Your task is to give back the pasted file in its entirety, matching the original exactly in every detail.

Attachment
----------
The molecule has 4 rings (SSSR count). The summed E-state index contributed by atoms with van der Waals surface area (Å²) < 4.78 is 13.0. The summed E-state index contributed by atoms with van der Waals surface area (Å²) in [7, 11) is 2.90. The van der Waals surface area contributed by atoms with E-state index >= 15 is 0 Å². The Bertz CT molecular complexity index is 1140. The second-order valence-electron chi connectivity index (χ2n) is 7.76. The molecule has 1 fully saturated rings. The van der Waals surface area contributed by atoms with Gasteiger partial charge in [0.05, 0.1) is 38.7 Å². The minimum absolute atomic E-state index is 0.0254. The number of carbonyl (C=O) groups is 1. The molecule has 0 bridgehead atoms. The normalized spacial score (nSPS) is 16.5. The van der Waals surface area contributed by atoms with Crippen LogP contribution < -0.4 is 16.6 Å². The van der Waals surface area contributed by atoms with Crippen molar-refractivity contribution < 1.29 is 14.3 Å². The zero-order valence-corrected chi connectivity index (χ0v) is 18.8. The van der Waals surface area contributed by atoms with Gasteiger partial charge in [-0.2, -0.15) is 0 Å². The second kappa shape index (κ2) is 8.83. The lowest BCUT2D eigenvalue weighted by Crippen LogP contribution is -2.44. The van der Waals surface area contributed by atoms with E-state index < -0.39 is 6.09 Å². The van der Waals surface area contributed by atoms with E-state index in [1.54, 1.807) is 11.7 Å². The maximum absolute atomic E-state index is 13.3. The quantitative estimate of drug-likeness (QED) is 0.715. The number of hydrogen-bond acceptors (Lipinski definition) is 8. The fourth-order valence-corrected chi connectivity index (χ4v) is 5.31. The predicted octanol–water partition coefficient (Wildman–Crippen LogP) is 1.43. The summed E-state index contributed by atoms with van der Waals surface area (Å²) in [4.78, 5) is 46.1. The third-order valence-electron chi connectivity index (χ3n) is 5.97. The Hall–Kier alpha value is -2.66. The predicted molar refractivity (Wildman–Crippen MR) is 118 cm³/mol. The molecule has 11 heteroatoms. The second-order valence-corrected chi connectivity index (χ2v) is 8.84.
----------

The molecule has 4 rings (SSSR count). The summed E-state index contributed by atoms with van der Waals surface area (Å²) < 4.78 is 13.0. The summed E-state index contributed by atoms with van der Waals surface area (Å²) in [7, 11) is 2.90. The van der Waals surface area contributed by atoms with E-state index >= 15 is 0 Å². The Bertz CT molecular complexity index is 1140. The second-order valence-electron chi connectivity index (χ2n) is 7.76. The molecule has 1 fully saturated rings. The van der Waals surface area contributed by atoms with Gasteiger partial charge in [0.05, 0.1) is 38.7 Å². The minimum absolute atomic E-state index is 0.0254. The number of carbonyl (C=O) groups is 1. The molecule has 0 bridgehead atoms. The normalized spacial score (nSPS) is 16.5. The van der Waals surface area contributed by atoms with Crippen LogP contribution < -0.4 is 16.6 Å². The van der Waals surface area contributed by atoms with Crippen molar-refractivity contribution < 1.29 is 14.3 Å². The zero-order valence-corrected chi connectivity index (χ0v) is 18.8. The van der Waals surface area contributed by atoms with Gasteiger partial charge in [-0.2, -0.15) is 0 Å². The second kappa shape index (κ2) is 8.83. The lowest BCUT2D eigenvalue weighted by Crippen LogP contribution is -2.44. The van der Waals surface area contributed by atoms with E-state index < -0.39 is 6.09 Å². The van der Waals surface area contributed by atoms with E-state index in [1.54, 1.807) is 11.7 Å². The maximum absolute atomic E-state index is 13.3. The quantitative estimate of drug-likeness (QED) is 0.715. The number of hydrogen-bond acceptors (Lipinski definition) is 8. The fourth-order valence-corrected chi connectivity index (χ4v) is 5.31. The predicted octanol–water partition coefficient (Wildman–Crippen LogP) is 1.43. The summed E-state index contributed by atoms with van der Waals surface area (Å²) in [4.78, 5) is 46.1. The third-order valence-electron chi connectivity index (χ3n) is 5.97. The Hall–Kier alpha value is -2.66. The predicted molar refractivity (Wildman–Crippen MR) is 118 cm³/mol. The molecule has 11 heteroatoms. The second-order valence-corrected chi connectivity index (χ2v) is 8.84.